• White: Towers & Data Centers
  • Tan: Biotech

Try to beat that transparency. The chart doesn't include mortgage REITs or preferred shares because it is explicitly equity REITs.

You can see that we bought industrial REITs several times. Since 5/15/2022, we spent over $102,000 buying industrial REITs.

Since some people just close losing positions, we also chart all of our closed positions.

Here are the closed positions through the start of 2019:


The REIT Forum

Here are the positions closed since then:


The REIT Forum

Only a few losses in there. Most came from speculating with mall REITs. Needless to say, I revised my strategy to include "don't own mall REITs" and cut them from coverage. Brilliant! We're focusing our equity REIT research on REITs that deliver solid growth in AFFO per share.


These industrial REITs are a great deal. Industrial real estate is wonderful due to rapidly rising rental rates. Most of the REITs (including all three we mentioned here) have excellent balance sheets. That strength makes it easier to withstand increasing interest rates and an economy falling into recession. These valuations are a gift from the market, and I won't turn up my nose. If we're lucky enough for them to remain cheap, we can load up on even more during this rare sale.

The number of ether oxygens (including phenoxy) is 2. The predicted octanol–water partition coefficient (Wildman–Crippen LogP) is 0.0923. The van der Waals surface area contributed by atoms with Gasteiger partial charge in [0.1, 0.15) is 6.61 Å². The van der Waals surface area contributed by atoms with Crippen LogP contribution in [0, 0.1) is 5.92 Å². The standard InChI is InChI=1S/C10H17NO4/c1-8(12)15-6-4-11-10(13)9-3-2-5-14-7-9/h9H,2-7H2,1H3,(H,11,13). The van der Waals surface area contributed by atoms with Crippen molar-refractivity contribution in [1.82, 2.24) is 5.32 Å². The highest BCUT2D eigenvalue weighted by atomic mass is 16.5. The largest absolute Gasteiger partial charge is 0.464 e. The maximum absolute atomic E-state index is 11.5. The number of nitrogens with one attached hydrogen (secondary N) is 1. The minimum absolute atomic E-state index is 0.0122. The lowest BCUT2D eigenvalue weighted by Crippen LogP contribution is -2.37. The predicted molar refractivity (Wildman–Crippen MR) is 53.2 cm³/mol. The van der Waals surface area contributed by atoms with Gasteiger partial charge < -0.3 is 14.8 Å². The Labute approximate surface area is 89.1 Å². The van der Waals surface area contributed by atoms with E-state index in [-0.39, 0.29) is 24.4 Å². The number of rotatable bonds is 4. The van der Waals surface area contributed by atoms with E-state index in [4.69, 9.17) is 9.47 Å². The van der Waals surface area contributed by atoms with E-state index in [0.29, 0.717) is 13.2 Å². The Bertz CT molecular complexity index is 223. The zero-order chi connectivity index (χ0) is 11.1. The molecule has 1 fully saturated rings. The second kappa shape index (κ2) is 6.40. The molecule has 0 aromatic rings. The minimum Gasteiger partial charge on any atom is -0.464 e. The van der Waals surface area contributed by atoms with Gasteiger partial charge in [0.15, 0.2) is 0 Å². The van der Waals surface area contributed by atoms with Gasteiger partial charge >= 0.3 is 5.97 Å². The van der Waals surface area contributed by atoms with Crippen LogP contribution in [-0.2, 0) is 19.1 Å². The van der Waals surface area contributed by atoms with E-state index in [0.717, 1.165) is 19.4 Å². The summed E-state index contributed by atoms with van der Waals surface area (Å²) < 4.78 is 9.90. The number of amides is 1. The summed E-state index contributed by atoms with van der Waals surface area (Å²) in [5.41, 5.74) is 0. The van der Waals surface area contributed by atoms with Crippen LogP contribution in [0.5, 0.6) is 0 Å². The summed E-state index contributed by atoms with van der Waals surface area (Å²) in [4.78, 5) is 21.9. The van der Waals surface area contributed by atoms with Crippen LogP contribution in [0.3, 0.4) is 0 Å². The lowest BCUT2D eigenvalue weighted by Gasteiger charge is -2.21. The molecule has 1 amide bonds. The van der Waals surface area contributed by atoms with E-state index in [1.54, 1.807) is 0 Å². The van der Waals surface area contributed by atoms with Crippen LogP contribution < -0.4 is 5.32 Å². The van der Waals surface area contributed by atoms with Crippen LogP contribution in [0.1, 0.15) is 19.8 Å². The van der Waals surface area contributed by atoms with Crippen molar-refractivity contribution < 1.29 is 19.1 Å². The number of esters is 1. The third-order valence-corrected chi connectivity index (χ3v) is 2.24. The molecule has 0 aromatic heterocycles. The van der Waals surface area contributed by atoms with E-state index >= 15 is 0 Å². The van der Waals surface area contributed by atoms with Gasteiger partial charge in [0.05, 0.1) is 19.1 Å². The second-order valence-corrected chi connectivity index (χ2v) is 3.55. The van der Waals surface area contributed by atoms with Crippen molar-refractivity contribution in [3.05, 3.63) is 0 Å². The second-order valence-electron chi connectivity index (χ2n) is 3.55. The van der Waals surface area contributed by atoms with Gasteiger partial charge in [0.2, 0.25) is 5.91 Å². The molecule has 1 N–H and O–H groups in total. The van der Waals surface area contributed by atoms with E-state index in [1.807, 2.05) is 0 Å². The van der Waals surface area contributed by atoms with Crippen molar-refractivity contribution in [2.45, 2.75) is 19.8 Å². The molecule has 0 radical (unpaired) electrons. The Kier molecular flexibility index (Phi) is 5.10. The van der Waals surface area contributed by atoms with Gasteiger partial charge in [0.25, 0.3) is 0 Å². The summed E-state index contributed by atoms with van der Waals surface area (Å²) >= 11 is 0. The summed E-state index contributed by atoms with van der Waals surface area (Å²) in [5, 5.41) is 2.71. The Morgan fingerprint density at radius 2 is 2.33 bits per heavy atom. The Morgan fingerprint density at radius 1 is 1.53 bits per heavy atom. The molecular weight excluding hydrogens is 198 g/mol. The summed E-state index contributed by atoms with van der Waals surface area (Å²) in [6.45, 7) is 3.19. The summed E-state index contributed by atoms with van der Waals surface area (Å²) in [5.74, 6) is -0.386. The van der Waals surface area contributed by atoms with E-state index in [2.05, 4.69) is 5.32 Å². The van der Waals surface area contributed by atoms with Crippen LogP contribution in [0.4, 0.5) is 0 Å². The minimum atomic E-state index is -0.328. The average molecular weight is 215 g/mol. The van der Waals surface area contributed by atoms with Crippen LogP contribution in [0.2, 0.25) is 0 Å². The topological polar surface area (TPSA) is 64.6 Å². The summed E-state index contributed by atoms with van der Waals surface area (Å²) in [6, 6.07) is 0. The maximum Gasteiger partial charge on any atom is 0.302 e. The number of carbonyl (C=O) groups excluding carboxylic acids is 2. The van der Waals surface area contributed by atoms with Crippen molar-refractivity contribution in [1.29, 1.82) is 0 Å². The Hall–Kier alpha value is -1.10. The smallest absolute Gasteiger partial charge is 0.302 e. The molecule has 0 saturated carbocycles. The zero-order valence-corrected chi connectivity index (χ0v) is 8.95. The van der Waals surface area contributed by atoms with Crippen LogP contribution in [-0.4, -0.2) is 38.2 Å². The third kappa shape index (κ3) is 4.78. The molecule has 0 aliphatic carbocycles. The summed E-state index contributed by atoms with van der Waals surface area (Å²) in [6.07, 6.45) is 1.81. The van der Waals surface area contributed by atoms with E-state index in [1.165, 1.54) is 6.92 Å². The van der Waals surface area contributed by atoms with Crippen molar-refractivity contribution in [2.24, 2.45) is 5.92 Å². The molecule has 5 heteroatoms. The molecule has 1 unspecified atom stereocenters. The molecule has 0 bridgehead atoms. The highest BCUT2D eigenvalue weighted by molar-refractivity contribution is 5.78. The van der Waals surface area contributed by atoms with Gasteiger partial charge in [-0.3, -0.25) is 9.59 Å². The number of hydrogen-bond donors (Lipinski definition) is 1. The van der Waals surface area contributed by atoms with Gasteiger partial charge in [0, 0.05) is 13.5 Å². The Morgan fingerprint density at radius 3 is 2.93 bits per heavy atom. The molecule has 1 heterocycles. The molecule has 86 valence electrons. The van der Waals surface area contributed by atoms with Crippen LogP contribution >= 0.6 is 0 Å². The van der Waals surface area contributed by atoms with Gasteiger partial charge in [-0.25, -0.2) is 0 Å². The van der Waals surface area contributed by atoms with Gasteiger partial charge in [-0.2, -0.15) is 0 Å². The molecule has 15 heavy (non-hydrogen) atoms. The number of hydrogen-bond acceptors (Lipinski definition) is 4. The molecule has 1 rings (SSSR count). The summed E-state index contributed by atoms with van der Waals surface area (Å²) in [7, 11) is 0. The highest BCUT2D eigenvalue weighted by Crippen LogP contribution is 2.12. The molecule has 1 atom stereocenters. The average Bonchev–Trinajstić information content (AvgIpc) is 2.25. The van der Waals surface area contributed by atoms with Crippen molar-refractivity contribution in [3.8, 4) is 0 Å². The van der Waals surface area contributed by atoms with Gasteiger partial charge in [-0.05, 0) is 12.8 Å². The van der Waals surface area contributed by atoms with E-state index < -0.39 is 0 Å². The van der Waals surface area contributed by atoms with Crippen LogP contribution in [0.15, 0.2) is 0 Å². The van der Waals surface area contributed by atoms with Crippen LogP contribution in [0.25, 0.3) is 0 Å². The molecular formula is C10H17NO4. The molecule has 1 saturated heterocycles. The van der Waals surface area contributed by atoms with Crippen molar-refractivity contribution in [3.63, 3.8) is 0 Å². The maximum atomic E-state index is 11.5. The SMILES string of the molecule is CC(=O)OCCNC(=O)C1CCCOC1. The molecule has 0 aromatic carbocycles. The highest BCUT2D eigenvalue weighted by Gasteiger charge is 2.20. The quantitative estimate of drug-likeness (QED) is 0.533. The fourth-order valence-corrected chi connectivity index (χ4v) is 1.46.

When we started buying again on 5/16/2022, it was the first industrial REIT purchase in our portfolio since 2/24/2021. We sat by for over a year just biding our time so we could get a great deal on shares.

Ratings: Strong Buy on REXR, TRNO, and PLD

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This article was written by

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Disclosure: I/we have a beneficial long position in the shares of REXR, PLD, TRNO either through stock ownership, options, or other derivatives. I wrote this article myself, and it expresses my own opinions. I am not receiving compensation for it (other than from Seeking Alpha). I have no business relationship with any company whose stock is mentioned in this article.

Additional disclosure: There are several equity REITs we didn't mention by name, but you can see their tickers in our "Open Positions". We are long all of the shares in the "Open Positions" image because that's what Open Positions means. We don't run a hypothetical portfolio. We spend our cash to buy the shares. We put our skin in the game.